Assassin’s Creed Syndicate Review

My London, London Bridge, is awkward to climb.

Another year, another Assassin’s Creed set in yet another city. This time Ubisoft takes us to London during the reign of Queen Victoria, in the midst of the industrial revolution. We have not one but two pairs of boots to fill, with Evie and Jacob Frye being the twin assassin protagonists bent on liberating London from the Templars.

London is under the control of Crawford Starrick, head of The Order (i.e. Templars), and not in some small way either. His name is on signs all over the city, as he and his Templars dominate the more pervasive businesses, effectively controlling everything from buses to the Bank of England. Naturally, the Frye twins don’t take too kindly to this and make their way over to the capital for a spot of tea (and assassination).

The Fryes are exactly what you might expect them to be, if you have been keeping up with the game. Jacob is the scrappy, brash one, while Evie is calmer and more collected. The former is focused on fighting, while the latter is focused on stealth, but despite the clichéd dynamic, they both feel pretty much identical when you’re actually controlling them. They do both have their own skill trees, but only three skills are unique to each character, while the rest of the tree is identical. You earn experience and points for both as you play, but can level up each twin separately, so if you want to give Jacob the fighting skills sooner than Evie you can, but by the end you are going to have all the skills anyway.

They do have those handful of differences though. Evie will eventually gain the ability to turn invisible when sneaking and stood still, but it takes a second to kick in and just didn’t seem to come in particularly useful in AC’s brand of stealth. Conversely, her ability to carry double the amount of throwing knives is, while useful, a very boring skill. Jacob can deal more damage with his unique skills, but when playing as a fully levelled Evie the difference is negligible. It seems Ubisoft Quebec wanted to have two main characters who were both interesting and more specialised, but failed in the realisation of both. They’re not bad, it’s just that their differences don’t affect the gameplay.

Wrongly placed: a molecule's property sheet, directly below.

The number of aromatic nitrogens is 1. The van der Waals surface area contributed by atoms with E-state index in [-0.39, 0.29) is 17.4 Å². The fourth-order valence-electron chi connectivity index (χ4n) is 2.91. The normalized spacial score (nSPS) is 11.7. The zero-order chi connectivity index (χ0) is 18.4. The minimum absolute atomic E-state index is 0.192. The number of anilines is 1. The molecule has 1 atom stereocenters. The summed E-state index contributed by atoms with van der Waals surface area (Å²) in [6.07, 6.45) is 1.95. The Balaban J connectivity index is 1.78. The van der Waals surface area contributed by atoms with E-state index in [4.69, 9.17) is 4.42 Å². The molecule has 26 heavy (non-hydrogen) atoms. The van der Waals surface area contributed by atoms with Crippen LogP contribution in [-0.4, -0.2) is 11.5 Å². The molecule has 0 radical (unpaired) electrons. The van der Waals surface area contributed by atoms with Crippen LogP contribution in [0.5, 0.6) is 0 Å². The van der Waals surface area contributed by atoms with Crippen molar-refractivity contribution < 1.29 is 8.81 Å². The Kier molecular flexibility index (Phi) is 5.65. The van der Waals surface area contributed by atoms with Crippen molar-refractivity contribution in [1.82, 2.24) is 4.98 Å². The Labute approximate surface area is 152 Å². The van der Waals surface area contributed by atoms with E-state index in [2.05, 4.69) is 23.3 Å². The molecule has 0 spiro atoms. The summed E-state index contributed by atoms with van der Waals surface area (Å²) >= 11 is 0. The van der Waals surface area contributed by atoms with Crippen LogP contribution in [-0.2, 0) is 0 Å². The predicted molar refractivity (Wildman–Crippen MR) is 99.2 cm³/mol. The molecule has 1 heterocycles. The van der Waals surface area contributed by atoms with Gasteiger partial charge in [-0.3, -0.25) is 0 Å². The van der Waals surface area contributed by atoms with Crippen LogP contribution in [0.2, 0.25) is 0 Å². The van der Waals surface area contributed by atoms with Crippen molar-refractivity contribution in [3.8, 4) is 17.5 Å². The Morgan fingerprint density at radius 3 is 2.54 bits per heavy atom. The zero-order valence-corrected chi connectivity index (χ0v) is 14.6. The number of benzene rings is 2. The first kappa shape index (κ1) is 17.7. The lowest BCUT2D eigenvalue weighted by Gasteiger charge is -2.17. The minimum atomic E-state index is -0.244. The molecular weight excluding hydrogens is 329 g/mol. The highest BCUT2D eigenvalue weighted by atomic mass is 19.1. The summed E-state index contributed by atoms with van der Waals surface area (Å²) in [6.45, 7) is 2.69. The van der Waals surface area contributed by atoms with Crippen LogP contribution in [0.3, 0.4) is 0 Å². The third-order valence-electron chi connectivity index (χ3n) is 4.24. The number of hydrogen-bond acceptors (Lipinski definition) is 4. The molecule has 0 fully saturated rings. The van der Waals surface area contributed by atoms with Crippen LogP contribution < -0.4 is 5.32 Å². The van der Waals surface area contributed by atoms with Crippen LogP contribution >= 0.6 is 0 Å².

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This rift between the developer’s intention for the characters isn’t helped by the story missions being in no way tailored to the character you have to play. Evie spends most of her time hunting for a Piece of Eden, while Jacob is busy taking back London from the Templars. You have assassination missions all around London but most of them are played with Jacob, so if you keep putting your skill points into his combat skills you may find yourself lacking necessary or useful skills during an assassination. You might manage to fight your way into Buckingham Palace but it’s not very assassin-like to do so, and you would be missing out on Syndicate’s stronger aspects.